A burn ban that was issued Nov. 29 remains in effect throughout the state.
“There is to be absolutely no burning right now, no leaves or yard debris,” said Yadkin County Fire Marshal Ricky Leonard. “We are at high risk right now because of low humidity and super dry conditions.”
Leonard said even outdoor fire pit burning was prohibited. Contained cooking fires such as a grill are permitted.
Leonard urged area residents to follow the burn ban to keep the community safe from the threat of potential wildfires.
“All it takes is one little spark coming down in your neighborhood and we’ve got a Pilot Mountain issue here in Yadkin County and our fire departments are already stretched thin enough, we don’t want to add to that,” he said.
In a press release issued from the N.C. Department of Agriculture late last month, Agriculture Commissioner Steve Troxler said, “It is fall wildfire season in North Carolina, and we are seeing wildfire activity increase due to dry conditions. With these ongoing conditions, a statewide burn ban is necessary to reduce the risk of fires starting and spreading quickly. Our top priority is always to protect lives, property and forestland across the state.”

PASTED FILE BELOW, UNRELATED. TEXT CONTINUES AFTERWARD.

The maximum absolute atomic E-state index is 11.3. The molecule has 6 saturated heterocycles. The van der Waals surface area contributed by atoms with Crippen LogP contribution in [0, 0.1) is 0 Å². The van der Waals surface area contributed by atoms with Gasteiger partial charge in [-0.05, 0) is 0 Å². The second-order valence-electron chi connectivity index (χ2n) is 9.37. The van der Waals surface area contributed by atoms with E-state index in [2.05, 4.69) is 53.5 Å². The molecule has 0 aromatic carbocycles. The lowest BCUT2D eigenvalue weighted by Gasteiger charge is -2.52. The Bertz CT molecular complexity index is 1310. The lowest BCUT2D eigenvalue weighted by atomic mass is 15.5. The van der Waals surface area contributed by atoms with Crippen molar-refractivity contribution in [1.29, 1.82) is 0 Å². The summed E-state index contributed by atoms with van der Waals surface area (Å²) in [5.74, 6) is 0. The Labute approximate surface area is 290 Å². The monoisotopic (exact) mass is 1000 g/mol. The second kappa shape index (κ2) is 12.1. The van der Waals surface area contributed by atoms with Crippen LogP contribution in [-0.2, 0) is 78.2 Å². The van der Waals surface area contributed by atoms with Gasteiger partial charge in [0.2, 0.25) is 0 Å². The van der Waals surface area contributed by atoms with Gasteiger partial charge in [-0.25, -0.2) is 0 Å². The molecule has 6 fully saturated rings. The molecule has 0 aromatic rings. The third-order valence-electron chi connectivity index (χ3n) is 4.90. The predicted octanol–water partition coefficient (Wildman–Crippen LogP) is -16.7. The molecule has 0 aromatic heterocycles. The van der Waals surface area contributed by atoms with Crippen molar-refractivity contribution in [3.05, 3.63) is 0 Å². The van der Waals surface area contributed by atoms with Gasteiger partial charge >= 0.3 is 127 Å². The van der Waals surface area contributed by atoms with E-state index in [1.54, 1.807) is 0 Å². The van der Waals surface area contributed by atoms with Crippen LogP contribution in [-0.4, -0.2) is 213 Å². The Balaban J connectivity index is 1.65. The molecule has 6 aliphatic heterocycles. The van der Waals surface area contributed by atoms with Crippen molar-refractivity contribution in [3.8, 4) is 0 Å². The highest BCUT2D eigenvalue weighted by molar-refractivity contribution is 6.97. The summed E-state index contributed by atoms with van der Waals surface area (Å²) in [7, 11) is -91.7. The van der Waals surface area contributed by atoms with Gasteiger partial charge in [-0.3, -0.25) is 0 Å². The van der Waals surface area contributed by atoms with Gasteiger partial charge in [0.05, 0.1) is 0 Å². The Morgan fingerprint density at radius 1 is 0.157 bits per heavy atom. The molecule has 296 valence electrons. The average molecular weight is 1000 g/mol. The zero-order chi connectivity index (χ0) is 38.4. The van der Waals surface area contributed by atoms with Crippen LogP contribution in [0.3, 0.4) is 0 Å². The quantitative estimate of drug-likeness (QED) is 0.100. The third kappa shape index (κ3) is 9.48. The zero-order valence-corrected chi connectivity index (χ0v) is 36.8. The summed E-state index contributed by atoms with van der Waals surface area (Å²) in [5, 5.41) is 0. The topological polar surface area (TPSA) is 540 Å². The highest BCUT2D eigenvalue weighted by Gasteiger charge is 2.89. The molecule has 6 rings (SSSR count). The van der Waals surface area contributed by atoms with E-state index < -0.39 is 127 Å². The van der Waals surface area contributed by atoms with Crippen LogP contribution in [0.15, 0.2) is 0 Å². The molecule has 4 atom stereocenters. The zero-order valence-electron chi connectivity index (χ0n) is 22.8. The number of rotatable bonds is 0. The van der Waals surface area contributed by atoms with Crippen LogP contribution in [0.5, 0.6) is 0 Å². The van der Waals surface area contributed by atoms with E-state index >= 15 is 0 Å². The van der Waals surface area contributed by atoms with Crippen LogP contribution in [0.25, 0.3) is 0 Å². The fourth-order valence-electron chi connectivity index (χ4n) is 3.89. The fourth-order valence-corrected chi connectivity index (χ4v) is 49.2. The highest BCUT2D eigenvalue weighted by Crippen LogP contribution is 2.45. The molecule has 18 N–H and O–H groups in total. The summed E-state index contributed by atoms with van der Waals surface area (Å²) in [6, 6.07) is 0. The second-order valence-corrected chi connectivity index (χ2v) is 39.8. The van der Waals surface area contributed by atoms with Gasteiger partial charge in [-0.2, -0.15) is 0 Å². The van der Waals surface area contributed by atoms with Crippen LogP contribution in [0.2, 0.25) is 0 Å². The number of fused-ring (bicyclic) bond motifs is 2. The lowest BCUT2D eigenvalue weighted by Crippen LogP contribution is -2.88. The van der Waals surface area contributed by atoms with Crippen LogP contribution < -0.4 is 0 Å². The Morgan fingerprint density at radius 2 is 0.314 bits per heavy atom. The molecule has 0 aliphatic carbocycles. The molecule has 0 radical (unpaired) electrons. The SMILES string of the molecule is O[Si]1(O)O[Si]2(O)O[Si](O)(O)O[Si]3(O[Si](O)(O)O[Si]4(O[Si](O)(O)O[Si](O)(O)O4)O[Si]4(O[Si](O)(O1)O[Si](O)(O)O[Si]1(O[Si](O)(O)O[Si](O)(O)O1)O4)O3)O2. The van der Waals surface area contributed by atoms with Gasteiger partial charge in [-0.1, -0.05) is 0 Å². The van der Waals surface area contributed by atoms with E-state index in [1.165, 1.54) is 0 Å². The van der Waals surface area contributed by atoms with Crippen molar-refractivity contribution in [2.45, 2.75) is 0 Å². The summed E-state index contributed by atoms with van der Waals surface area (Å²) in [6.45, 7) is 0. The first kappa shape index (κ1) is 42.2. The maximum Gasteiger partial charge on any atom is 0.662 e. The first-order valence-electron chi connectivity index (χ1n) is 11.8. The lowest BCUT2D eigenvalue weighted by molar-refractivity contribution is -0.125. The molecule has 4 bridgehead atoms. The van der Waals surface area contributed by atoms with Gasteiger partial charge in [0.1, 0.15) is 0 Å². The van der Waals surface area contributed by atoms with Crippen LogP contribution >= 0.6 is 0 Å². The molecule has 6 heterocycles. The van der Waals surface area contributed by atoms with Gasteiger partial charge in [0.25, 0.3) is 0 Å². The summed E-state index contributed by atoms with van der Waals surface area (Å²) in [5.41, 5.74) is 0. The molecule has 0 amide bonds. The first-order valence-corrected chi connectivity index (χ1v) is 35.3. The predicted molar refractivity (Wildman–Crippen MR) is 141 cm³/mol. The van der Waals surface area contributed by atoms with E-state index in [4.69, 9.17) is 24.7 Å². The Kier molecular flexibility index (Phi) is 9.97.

Under North Carolina law, the ban prohibits all open burning in the affected counties, regardless of whether a permit was previously issued. The issuance of any new permits has also been suspended until the ban is lifted. Anyone violating the burn ban faces a $100 fine plus $183 court costs. Any person responsible for setting a fire may be liable for any expenses related to extinguishing the fire.
Local fire departments and law enforcement officers are assisting the N.C. Forest Service in enforcing the burn ban.
The N.C. Forest Service will continue to monitor conditions. Leonard said with the lack of rain, he expects the burn ban to remain in effect for some time.